Effects of Melatonin in Humans


Synopsis: Contrary to widespread skepticism, melatonin has been shown to shorten sleep onset time and to increase both the efficiency and duration of sleep.

Source: Brzezinski A. N Engl J Med 1997;336:186-195.

Melatonin, which the pineal gland secretes when the retinal photoreceptors turn off during darkness, is generated from serotonin under the influence of the hypothalamic suprachiasmatic nucleus. Brzezinski reviews and summarizes its possible biologic functions which, with the exception of its sometimes disputed soporific effects, remain uncertain in clinical importance. These include action as a putative free radical scavenger, an enhancer of immune function, and a stimulator of reproduction and other processes of equivocal functional requirement.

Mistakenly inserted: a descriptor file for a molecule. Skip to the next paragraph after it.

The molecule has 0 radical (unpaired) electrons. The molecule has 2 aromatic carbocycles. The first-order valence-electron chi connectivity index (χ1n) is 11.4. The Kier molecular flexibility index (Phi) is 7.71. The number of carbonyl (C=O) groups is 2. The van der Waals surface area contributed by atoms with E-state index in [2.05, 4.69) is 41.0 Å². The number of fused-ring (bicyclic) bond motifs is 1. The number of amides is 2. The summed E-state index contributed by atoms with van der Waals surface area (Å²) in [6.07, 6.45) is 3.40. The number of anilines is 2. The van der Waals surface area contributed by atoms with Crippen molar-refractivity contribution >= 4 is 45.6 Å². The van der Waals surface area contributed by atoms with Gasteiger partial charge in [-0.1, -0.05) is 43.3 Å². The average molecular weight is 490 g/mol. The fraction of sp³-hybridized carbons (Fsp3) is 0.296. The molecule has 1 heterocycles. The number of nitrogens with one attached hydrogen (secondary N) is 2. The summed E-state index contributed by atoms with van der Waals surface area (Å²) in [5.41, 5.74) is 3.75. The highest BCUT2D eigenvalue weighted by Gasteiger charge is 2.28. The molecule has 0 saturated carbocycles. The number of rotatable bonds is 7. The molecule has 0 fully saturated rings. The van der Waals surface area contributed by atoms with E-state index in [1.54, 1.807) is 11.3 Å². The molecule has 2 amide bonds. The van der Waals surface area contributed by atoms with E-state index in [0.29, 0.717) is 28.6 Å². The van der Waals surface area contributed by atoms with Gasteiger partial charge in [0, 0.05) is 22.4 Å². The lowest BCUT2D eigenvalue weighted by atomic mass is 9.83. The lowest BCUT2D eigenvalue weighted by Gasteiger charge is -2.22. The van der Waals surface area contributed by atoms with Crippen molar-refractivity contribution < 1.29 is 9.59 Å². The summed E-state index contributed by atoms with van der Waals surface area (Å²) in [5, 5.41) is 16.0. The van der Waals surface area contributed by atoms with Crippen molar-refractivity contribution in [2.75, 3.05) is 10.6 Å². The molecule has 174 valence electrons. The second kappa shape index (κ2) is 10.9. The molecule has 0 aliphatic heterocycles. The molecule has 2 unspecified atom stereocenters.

Contrary to widespread skepticism, nine double-blind, placebo-controlled studies amounting to 120 subjects found that melatonin appears to shorten sleep onset time, to increase the "efficiency" (i.e., the satisfaction) of sleep, and, to a lesser degree, increase the duration of sleep. Some evidence suggests that melatonin particularly improves sleep difficulties in the elderly, but only meager evidence supports the point.


In a non-blinded small series with elderly insomniacs, I have found that 3 mg of melatonin given about an hour before retiring improves both the sleep dimensions mentioned above.

Several studies also report that melatonin in 5 mg doses reduces the symptoms of jet lag if the drug is started at the person’s usual bedtime at the site of arrival and is continued daily for five subsequent days. The author warns that many melatonin products on the market lack FDA approval and have questionable purity. (Dr. Plum is Neurologist-in-Chief, New York Hospital, Cornell Medical Center.)